A TRANSLATION OF HIROYA’S DEE DEE RAMONE PAINTINGS
by Ed Hamilton
Ed Hamilton has lived at the Chelsea Hotel for nearly 10 years. His
fiction has appeared in Modern Drunkard, The River Walk
Journal, SoMa Literary Review, The Journal of Kentucky
Studies, Exquisite Corpse, Southern Ocean Review, Lumpen Times,
Limestone, No Umbrella and Class Dismissed: 75 Outrageous
College Exploits (Villard, 2006). His short stories are
forthcoming in The World Is A
Kitchen: Anthology of Humorous Travel Stories
(2006, Travelers Tales, editor Sean O’Reilly).
Ed’s fiction has also appeared in dozens of online publications,
including Smith Magazine, Pif, Eclectica, 3a.m.magazine
and TimeOut:Net Books (the website for TimeOut London)
“Goddamn Watermelon,” which appeared in Eclectica was voted best
new fiction on the web by Michael Longo, the former fiction editor of
Ed contributes the weekly “Slice of Life” column to Living with Legends:
Hotel Chelsea Blog (www.hotelchelseablog.com). His column has been
featured on gawker.com, curbed.com, girdskipper.com, BusinessWeek’s
Blogspotting and other popular blogs.
the crazy Japanese graffiti painter with wild black hair who used to
stand in the lobby in paint splattered suits and accost tourists
with boasts of his artistic prowess, left several paintings behind
the hotel when he died. Two of them, replete with crosses, caskets,
and the symbolism of death, and heavy on Japanese text, have long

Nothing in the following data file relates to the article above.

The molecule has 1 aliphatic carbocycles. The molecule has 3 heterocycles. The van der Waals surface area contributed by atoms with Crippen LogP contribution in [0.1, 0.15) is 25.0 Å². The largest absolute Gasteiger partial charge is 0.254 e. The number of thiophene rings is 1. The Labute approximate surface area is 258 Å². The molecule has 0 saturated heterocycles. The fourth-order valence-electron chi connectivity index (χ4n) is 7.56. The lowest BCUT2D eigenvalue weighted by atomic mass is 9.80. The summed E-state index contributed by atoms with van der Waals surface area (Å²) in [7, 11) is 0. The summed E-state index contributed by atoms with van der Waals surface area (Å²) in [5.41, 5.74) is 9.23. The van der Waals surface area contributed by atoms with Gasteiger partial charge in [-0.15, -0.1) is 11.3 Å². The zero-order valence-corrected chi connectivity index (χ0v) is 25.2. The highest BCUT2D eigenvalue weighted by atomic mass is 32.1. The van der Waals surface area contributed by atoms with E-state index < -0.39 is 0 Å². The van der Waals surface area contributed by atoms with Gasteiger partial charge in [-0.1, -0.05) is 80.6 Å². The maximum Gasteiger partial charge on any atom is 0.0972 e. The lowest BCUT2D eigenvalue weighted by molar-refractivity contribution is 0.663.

intrigued us because they seemed to tell the story of Hiroya’s
falling out with his friend, the punk rocker Dee Dee Ramone. We
have been waiting for a Japanese person to happen by and translate
them for us, and finally we found one in Yuko Shingyoji, a Japanese
fashion designer. The yellow one that hangs in the stairwell
between the seventh and eighth floors is rather poetic and reads
approximately as follows:
From here it’s heaven,
Heaven is a forest.
Drink Rum in the morning,
Beyond Death: darkness, time, space, land
De De Land.
The orange one that hangs in the stairwell on the first floor, though
it touches on a similar theme, tells more of a story:
De De Land.
In heaven I meet De De and Barbara. De De always thinking something
very deeply. The job of Barbara is reading “pustory” (“true story?”)
to De De. De De makes blueberry jam. He writes a poem on the pink
chalkboard. My job is after he finish writing a poem, put the poem
into drawing. My girlfriend Marcia take picture of the drawing and
record to De De Land’s diary. End of day at De De Land. De De Land
is very good feeling (comfortable), mellow world.
Yuko says Hiroya’s English is not very good, ungrammatical. Yeah,
that’s Hiroya alright. The “De De” in question is the punk rocker Dee
Dee Ramone of the Ramones. Barbara is Dee Dee’s wife. The story of
the paintings is that Dee Dee paid Hiroya $500 to make two paintings
of the Chelsea Hotel for the front and back cover of Dee Dee’s novel,
Chelsea Horror Hotel.
Hiroya took the money, but then started to have second thoughts about
whoring himself like that, and so couldn’t bring himself to complete
the paintings. This led to a falling out between Dee Dee and Hiroya,
but in the end Dee Dee insisted that Hiroya at least owed him two
paintings of some sort, and these are what Hiroya came up with.
About a year after their falling out, Hiroya left the Chelsea Hotel to
enter a rehab program. He attempted to move back into the Chelsea a
couple of years later, but Stanley wouldn’t give him a room. On the
very night he was rebuffed by Stanley, Hiroya checked into the
Gershwin Hotel and died. Dee Dee proceeded him in death by a year. As
often happens with such deaths, there was no way to know for certain
whether it was an accident or suicide. (Ed Hamilton)